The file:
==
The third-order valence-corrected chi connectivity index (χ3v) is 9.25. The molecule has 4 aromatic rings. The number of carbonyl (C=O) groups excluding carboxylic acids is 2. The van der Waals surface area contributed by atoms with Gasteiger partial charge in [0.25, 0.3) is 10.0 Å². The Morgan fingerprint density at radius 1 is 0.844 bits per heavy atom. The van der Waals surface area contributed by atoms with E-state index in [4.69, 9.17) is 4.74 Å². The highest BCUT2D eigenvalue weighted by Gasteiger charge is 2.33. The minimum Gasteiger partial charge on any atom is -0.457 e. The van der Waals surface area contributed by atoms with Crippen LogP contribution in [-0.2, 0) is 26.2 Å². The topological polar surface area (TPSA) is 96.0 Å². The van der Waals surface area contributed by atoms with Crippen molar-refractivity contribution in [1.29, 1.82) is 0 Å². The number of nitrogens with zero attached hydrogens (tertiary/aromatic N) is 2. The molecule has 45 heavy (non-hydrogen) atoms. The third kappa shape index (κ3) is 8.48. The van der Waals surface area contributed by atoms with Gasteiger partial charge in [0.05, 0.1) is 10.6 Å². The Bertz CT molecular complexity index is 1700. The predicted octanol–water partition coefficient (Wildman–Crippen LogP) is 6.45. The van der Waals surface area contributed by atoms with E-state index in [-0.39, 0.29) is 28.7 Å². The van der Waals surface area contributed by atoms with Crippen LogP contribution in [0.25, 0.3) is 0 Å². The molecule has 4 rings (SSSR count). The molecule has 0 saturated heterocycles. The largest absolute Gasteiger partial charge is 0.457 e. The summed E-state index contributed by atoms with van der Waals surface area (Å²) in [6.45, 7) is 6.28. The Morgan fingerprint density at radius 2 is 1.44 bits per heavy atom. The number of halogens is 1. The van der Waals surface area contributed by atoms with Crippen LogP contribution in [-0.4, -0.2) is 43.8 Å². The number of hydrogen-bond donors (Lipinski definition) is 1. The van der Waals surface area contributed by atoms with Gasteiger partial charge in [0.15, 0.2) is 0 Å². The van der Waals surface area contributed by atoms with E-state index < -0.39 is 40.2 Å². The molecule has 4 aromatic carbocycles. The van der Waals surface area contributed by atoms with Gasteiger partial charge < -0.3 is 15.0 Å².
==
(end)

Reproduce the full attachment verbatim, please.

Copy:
The third-order valence-corrected chi connectivity index (χ3v) is 9.25. The molecule has 4 aromatic rings. The number of carbonyl (C=O) groups excluding carboxylic acids is 2. The van der Waals surface area contributed by atoms with Gasteiger partial charge in [0.25, 0.3) is 10.0 Å². The Morgan fingerprint density at radius 1 is 0.844 bits per heavy atom. The van der Waals surface area contributed by atoms with E-state index in [4.69, 9.17) is 4.74 Å². The highest BCUT2D eigenvalue weighted by Gasteiger charge is 2.33. The minimum Gasteiger partial charge on any atom is -0.457 e. The van der Waals surface area contributed by atoms with Crippen LogP contribution in [-0.2, 0) is 26.2 Å². The topological polar surface area (TPSA) is 96.0 Å². The van der Waals surface area contributed by atoms with Crippen molar-refractivity contribution in [1.29, 1.82) is 0 Å². The number of nitrogens with zero attached hydrogens (tertiary/aromatic N) is 2. The molecule has 45 heavy (non-hydrogen) atoms. The third kappa shape index (κ3) is 8.48. The van der Waals surface area contributed by atoms with Gasteiger partial charge in [0.05, 0.1) is 10.6 Å². The Bertz CT molecular complexity index is 1700. The predicted octanol–water partition coefficient (Wildman–Crippen LogP) is 6.45. The van der Waals surface area contributed by atoms with E-state index in [-0.39, 0.29) is 28.7 Å². The van der Waals surface area contributed by atoms with Crippen LogP contribution in [0.25, 0.3) is 0 Å². The molecule has 4 rings (SSSR count). The molecule has 0 saturated heterocycles. The largest absolute Gasteiger partial charge is 0.457 e. The summed E-state index contributed by atoms with van der Waals surface area (Å²) in [6.45, 7) is 6.28. The Morgan fingerprint density at radius 2 is 1.44 bits per heavy atom. The number of halogens is 1. The van der Waals surface area contributed by atoms with Crippen LogP contribution in [-0.4, -0.2) is 43.8 Å². The number of hydrogen-bond donors (Lipinski definition) is 1. The van der Waals surface area contributed by atoms with Gasteiger partial charge in [0.15, 0.2) is 0 Å². The van der Waals surface area contributed by atoms with E-state index < -0.39 is 40.2 Å². The molecule has 4 aromatic carbocycles. The van der Waals surface area contributed by atoms with Gasteiger partial charge < -0.3 is 15.0 Å².